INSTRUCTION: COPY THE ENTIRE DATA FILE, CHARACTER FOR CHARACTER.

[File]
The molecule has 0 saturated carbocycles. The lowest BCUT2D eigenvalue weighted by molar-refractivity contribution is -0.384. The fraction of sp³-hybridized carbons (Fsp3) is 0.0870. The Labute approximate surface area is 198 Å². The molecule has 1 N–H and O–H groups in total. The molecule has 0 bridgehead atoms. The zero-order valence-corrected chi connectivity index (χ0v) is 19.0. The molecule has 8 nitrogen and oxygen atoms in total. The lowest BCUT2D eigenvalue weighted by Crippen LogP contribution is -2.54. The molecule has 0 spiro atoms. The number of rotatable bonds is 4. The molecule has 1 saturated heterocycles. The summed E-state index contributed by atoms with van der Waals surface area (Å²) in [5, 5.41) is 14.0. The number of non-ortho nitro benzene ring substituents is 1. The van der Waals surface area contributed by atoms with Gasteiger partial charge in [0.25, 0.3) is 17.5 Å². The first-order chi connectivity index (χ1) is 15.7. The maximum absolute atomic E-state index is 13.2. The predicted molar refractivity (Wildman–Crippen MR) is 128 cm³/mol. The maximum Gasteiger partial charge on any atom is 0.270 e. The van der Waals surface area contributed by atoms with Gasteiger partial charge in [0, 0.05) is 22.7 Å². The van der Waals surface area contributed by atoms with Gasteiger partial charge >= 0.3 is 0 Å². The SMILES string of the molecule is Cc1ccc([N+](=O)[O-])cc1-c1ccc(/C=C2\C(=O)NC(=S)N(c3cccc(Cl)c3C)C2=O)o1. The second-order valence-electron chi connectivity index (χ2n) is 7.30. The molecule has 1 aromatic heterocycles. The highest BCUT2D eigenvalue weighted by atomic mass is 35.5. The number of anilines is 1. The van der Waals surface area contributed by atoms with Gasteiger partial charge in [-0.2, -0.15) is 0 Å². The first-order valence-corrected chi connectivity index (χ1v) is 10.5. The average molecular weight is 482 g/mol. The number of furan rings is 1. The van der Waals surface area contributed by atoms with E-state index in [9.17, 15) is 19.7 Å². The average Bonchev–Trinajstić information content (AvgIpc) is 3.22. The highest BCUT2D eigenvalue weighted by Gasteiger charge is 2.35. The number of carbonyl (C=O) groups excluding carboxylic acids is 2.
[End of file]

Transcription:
The molecule has 0 saturated carbocycles. The lowest BCUT2D eigenvalue weighted by molar-refractivity contribution is -0.384. The fraction of sp³-hybridized carbons (Fsp3) is 0.0870. The Labute approximate surface area is 198 Å². The molecule has 1 N–H and O–H groups in total. The molecule has 0 bridgehead atoms. The zero-order valence-corrected chi connectivity index (χ0v) is 19.0. The molecule has 8 nitrogen and oxygen atoms in total. The lowest BCUT2D eigenvalue weighted by Crippen LogP contribution is -2.54. The molecule has 0 spiro atoms. The number of rotatable bonds is 4. The molecule has 1 saturated heterocycles. The summed E-state index contributed by atoms with van der Waals surface area (Å²) in [5, 5.41) is 14.0. The number of non-ortho nitro benzene ring substituents is 1. The van der Waals surface area contributed by atoms with Gasteiger partial charge in [0.25, 0.3) is 17.5 Å². The first-order chi connectivity index (χ1) is 15.7. The maximum absolute atomic E-state index is 13.2. The predicted molar refractivity (Wildman–Crippen MR) is 128 cm³/mol. The maximum Gasteiger partial charge on any atom is 0.270 e. The van der Waals surface area contributed by atoms with Gasteiger partial charge in [0, 0.05) is 22.7 Å². The van der Waals surface area contributed by atoms with Gasteiger partial charge >= 0.3 is 0 Å². The SMILES string of the molecule is Cc1ccc([N+](=O)[O-])cc1-c1ccc(/C=C2\C(=O)NC(=S)N(c3cccc(Cl)c3C)C2=O)o1. The second-order valence-electron chi connectivity index (χ2n) is 7.30. The molecule has 1 aromatic heterocycles. The highest BCUT2D eigenvalue weighted by atomic mass is 35.5. The number of anilines is 1. The van der Waals surface area contributed by atoms with Gasteiger partial charge in [-0.2, -0.15) is 0 Å². The first-order valence-corrected chi connectivity index (χ1v) is 10.5. The average molecular weight is 482 g/mol. The number of furan rings is 1. The van der Waals surface area contributed by atoms with E-state index in [9.17, 15) is 19.7 Å². The average Bonchev–Trinajstić information content (AvgIpc) is 3.22. The highest BCUT2D eigenvalue weighted by Gasteiger charge is 2.35. The number of carbonyl (C=O) groups excluding carboxylic acids is 2.